On Thu, May 28, 2015 at 2:58 AM, Ilario Valdelli <valde...@gmail.com> wrote:

> [...]
> The first lesson learned is that blind (or almost blind) people use always
> a software of speech synthesis with a speed that makes the audio
> almost unintelligible
> for not experienced people. The operating system provides several tools for
> that including mobile OS.
>
> The second lesson is that this software of speech synthesis is crucial for
> them and they would set and control it. So forget the normal speed of audio
> that everyone of us is experienced to use.



I asked if anyone could point me to examples of "how fast do screenreaders
actually read", a few months ago.[1] The best examples I could find at the
time, are here:
https://www.youtube.com/watch?v=izrC4R7SsH4#t=1561s
and here
https://www.youtube.com/watch?v=92pM6hJG6Wo

Searching a few days ago, I learned that the average speed that experienced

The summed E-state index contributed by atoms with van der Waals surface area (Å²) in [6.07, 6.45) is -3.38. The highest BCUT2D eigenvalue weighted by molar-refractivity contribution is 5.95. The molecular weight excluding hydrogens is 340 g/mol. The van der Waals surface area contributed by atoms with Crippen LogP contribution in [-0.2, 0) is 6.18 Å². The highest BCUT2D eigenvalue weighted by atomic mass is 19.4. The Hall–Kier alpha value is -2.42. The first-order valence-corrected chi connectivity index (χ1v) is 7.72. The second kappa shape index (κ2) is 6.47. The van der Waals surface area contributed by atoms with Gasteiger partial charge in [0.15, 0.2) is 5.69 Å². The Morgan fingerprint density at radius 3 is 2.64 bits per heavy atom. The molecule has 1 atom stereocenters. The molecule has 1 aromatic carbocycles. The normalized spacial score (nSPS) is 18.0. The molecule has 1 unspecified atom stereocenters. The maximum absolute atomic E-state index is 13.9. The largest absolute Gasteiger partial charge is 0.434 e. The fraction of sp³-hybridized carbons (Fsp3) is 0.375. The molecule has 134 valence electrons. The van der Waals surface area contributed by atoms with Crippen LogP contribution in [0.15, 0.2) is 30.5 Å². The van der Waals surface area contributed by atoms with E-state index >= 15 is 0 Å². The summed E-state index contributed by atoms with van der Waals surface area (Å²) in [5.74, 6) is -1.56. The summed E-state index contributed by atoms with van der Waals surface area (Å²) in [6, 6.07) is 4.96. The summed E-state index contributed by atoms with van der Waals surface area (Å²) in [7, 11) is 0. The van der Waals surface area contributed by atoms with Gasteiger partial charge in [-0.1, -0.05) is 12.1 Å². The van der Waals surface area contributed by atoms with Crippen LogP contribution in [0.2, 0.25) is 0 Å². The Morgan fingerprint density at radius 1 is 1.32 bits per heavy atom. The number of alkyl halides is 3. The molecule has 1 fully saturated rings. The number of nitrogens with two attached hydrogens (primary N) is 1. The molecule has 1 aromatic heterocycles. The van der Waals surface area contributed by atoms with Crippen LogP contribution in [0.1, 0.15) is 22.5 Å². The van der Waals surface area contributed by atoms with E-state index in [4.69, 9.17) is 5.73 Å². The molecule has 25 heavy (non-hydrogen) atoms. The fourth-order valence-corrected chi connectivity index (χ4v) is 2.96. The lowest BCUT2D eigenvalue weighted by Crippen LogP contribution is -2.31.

users generally use is 250-400 wpm, and that the default settings are
around 180wpm.
(Note: Users seem to typically talk about the speed they use in terms of x%
of maximum, rather than wpm, e.g. "I've got 63% with rate boost, and
rising.  I used to think 75% with JAWS was fast, but not anymore.  I'm just
turning it 1% faster every couple days, and I'm doing it because I can."
[2])

https://en.wikipedia.org/wiki/Words_per_minute#Speech_and_listening says
English language audio books are generally at 140-160 wpm.

[1]
https://en.wikipedia.org/wiki/Wikipedia_talk:Manual_of_Style/Accessibility/Archive_13#Good_videos_demonstrating_screenreaders_in_use
[2] http://forum.audiogames.net/viewtopic.php?id=10649


No one knew that I am from a Wikimedia chapter except the organizers and I
> did several questions about Wikipedia because (I did not know it) it was
> presented as "good" example of website for speech synthesis.
>

I believe this is partially through the long-term efforts of: our
developers who have an understanding of accessibility issues, and our few
blind editors and many sight-impaired editors who give regular feedback and
bugreports.[3] Immense kudos to all of them.

[3] https://phabricator.wikimedia.org/tag/accessibility/


(Sidenote:  I compiled a list of all the related pages I could find, at
https://www.mediawiki.org/wiki/Accessibility_and_usability_cleanup
Anyone's additions to that listing, or notes/improvements/merge-efforts at
the linked pages over the longterm, would be greatly appreciated. :)

Quiddity
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